No tolerance to the anorectic activity of d-amphetamine was found in rats given two daily injections of 1.25 mg/kg for 28 days. Such rats also presented no changes in the number of binding sites for serotonin and catecholamines in various brain areas. A 28-day treatment with 10 mg/kg d-amphetamine twice daily caused a significant reduction in the number of binding sites for 3H-dihydroalprenolol (beta adrenergic receptor ligand) in hippocampus, and 3H-spiroperidol (dopamine receptor ligand) in striatum and nucleus accumbens. This treatment did not modify the anorectic effect of 1.25 mg/kg of amphetamine but it markedly reduced the motor hyperactivity induced by this treatment and completely blocked the stereotyped licking and biting induced by apomorphine. Amphetamine stereotypy was not significantly reduced but disappeared faster in chronically treated rats. The possible reasons for the different results (tolerance or sensitization) reported by various authors on changes in amphetamine's effects on motor behavior during chronic treatment are discussed.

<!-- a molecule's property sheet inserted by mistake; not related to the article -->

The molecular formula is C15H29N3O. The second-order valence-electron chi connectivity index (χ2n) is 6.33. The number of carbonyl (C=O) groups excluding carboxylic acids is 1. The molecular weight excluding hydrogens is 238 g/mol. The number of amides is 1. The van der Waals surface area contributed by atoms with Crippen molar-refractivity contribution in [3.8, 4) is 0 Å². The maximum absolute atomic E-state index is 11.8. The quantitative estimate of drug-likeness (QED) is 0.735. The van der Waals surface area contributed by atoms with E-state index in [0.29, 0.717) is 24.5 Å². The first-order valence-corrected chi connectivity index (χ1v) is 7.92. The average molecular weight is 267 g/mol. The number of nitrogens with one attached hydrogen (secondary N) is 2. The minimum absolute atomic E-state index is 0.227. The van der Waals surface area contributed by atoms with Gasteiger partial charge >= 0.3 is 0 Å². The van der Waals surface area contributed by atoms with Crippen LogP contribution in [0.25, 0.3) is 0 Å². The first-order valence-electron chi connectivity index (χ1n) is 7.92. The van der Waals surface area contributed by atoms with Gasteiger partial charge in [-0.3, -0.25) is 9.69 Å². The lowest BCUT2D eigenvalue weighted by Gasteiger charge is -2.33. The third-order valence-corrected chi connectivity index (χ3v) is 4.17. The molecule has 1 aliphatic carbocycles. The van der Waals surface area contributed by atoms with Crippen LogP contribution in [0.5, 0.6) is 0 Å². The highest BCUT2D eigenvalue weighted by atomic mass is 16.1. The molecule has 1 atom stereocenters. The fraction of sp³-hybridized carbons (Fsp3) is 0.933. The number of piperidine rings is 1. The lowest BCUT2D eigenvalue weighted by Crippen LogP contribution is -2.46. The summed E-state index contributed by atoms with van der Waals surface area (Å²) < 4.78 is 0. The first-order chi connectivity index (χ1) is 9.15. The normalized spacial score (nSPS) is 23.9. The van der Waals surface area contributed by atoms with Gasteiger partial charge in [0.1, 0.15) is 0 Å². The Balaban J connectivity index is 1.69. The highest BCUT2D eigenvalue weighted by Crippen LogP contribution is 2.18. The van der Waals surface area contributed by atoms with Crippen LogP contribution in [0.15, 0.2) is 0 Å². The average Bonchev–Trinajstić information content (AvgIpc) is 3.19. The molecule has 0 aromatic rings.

|Number of pages||14|
|Journal||Archives Internationales de Pharmacodynamie et de Therapie|
|Publication status||Published - 1982|
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